SPRINGFIELD | Even before they go on sale to the masses, an Illinois lawmaker wants to ban motorists from wearing Google’s new computerized glasses while driving.
State Sen. Ira Silverstein, D-Chicago, filed legislation last week that would give police another tool to fight what he says would be distracted driving.
Patterned after similar proposals in Delaware and West Virginia, the measure would piggyback on the state’s new law banning drivers from using mobile phones while they drive unless they use a hand’s free device.
“It’s just another way people will be distracted,” Silverstein said. “People’s attention to the road should not be interrupted.”
Google Glass is not yet for sale on a widespread basis. Featuring a small video display on the lens in front of the right eye, the eyeglass-like frames can search the Internet, make phone calls and do many of the same things a smart phone can do.
Concerned that motorists will spend more time watching YouTube videos or checking their Facebook pages than keeping their eyes -- and minds -- on the road, state legislators have jumped into the debate.
In West Virginia, state Delegate Gary Howell introduced legislation that could come up for debate in a committee early next year.
“It is incredible technology, but it doesn’t belong on the road,” the Republican from Keyser said. “There’s no way law enforcement officers can tell whether you’re watching a cat video or using your GPS system.”
While opponents have called him a “Luddite” for trying to stop advances in new technology, Howell said he’s been fielding calls from police groups throughout the country seeking advice on how to implement the law.
“I talked to the California Highway Patrol yesterday. They wanted to know how my proposal would work,” Howell said.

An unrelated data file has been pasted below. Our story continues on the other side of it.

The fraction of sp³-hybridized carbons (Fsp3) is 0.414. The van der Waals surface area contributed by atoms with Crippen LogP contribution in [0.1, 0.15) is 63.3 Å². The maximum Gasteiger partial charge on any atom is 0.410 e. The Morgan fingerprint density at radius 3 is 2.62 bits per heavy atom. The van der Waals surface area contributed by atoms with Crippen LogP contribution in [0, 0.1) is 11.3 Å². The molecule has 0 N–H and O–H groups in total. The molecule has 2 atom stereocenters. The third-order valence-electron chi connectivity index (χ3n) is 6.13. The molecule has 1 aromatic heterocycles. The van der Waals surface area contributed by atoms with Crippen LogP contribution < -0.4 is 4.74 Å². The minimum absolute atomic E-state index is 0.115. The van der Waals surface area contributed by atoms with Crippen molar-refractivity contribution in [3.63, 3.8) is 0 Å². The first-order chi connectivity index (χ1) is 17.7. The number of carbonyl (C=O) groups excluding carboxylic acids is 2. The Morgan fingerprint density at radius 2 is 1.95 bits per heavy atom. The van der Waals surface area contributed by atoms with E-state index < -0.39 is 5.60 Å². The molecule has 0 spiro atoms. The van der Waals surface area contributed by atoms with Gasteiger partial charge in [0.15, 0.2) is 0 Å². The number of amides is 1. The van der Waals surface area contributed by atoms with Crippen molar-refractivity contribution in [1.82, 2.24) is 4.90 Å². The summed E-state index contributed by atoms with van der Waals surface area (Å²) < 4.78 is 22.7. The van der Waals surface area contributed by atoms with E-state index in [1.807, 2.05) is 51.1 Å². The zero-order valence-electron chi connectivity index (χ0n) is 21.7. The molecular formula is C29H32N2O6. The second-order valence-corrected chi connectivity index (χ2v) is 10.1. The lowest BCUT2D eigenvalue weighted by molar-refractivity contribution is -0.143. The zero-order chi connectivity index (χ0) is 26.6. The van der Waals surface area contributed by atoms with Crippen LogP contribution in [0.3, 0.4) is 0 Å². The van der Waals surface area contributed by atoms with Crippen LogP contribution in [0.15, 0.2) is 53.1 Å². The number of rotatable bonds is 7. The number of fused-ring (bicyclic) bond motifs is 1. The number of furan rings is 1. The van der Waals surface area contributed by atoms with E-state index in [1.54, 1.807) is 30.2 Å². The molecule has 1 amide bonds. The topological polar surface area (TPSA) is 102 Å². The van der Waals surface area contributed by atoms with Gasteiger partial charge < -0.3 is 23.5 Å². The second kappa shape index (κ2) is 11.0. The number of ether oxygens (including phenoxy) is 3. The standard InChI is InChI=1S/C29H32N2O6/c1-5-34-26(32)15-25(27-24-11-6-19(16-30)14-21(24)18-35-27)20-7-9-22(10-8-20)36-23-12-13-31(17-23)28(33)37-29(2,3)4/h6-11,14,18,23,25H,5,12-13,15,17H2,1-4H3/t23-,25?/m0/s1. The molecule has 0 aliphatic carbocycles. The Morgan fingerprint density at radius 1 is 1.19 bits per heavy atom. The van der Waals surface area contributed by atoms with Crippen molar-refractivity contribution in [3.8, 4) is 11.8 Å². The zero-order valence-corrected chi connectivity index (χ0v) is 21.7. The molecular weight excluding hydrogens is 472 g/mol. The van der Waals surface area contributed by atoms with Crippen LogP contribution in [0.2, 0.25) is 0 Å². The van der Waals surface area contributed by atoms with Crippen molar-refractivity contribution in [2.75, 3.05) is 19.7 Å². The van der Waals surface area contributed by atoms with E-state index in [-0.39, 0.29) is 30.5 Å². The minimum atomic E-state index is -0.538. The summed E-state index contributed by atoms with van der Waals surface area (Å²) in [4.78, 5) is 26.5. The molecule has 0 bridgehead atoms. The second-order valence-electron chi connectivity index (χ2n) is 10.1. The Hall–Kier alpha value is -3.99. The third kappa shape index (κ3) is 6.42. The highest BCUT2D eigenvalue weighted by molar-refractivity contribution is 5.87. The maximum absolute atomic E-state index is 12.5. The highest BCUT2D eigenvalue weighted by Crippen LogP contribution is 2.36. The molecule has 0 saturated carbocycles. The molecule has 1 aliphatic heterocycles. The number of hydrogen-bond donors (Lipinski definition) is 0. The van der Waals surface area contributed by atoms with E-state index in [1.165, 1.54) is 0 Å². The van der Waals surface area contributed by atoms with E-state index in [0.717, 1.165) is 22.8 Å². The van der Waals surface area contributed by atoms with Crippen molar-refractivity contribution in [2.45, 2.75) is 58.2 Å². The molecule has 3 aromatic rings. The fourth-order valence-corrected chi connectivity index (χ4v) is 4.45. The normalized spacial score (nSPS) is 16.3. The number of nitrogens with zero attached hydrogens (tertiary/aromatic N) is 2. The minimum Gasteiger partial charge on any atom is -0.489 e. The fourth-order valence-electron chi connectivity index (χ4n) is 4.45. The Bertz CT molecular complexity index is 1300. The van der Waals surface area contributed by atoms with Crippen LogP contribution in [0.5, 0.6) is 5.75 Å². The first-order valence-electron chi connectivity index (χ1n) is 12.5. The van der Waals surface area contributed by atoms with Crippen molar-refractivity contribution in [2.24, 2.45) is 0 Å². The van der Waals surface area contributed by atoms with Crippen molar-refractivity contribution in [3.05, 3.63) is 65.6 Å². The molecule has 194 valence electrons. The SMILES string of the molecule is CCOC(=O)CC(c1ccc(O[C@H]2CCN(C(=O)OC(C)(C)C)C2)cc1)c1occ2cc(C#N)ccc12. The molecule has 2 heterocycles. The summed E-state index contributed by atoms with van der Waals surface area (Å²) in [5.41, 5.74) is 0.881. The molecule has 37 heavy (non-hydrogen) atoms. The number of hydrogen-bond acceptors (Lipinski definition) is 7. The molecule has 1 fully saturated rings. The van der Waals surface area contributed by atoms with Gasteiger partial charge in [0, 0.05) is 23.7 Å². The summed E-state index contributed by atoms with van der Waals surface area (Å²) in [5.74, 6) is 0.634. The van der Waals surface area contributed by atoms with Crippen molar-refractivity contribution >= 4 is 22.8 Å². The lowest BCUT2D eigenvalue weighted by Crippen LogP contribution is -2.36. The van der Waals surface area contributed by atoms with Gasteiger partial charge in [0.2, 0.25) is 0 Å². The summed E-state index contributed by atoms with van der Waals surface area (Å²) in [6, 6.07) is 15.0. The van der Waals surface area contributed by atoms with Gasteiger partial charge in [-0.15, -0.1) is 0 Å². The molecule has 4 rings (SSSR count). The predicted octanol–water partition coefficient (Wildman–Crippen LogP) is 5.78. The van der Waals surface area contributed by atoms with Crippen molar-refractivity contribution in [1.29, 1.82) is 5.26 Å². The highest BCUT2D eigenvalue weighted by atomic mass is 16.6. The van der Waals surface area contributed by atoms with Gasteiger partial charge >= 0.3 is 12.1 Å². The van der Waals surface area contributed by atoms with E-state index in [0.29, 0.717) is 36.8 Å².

In Illinois, it remains unclear whether a new law is even needed.
When contacted for information about the issue, a spokeswoman for the Illinois State Police forwarded a copy of the state’s traffic laws regarding operating a motor vehicle while watching a video monitor.
While that law allows the video display of vehicle information, maps, rear cameras and navigation, it bars people from watching television or movies while they operate a vehicle.
In a statement, Google spokeswoman Anna Richardson White said wearers should always use Glass responsibly and put their safety and the safety of others first.
"More broadly, Glass is built to connect you more with the world around you, not distract you from it," Richardson White noted.
On its Glass website, the Internet giant cautions drivers to know the rules of the road.
“As you probably know, most states have passed laws limiting the use of mobile devices while driving any motor vehicle, and most states post those rules on their department of motor vehicles websites,” the company notes. “Read up and follow the law! Above all, even when you’re following the law, don’t hurt yourself or others by failing to pay attention to the road.”
However, one application being promoted by the Internet giant appears to promote the wearing of the glasses while driving.
The company has developed a system in which wearers can direct the glasses to translate road signs into different languages, suggesting that a motorist driving in a foreign country could wear them and still find their way around.
The legislation is not Silverstein’s first venture into pop culture safety.
Previously he has introduced legislation requiring children to wear helmets when they are skiing and riding bikes. He also has sponsored legislation designed to better regulate online dating websites.
The legislation is Senate Bill 2632.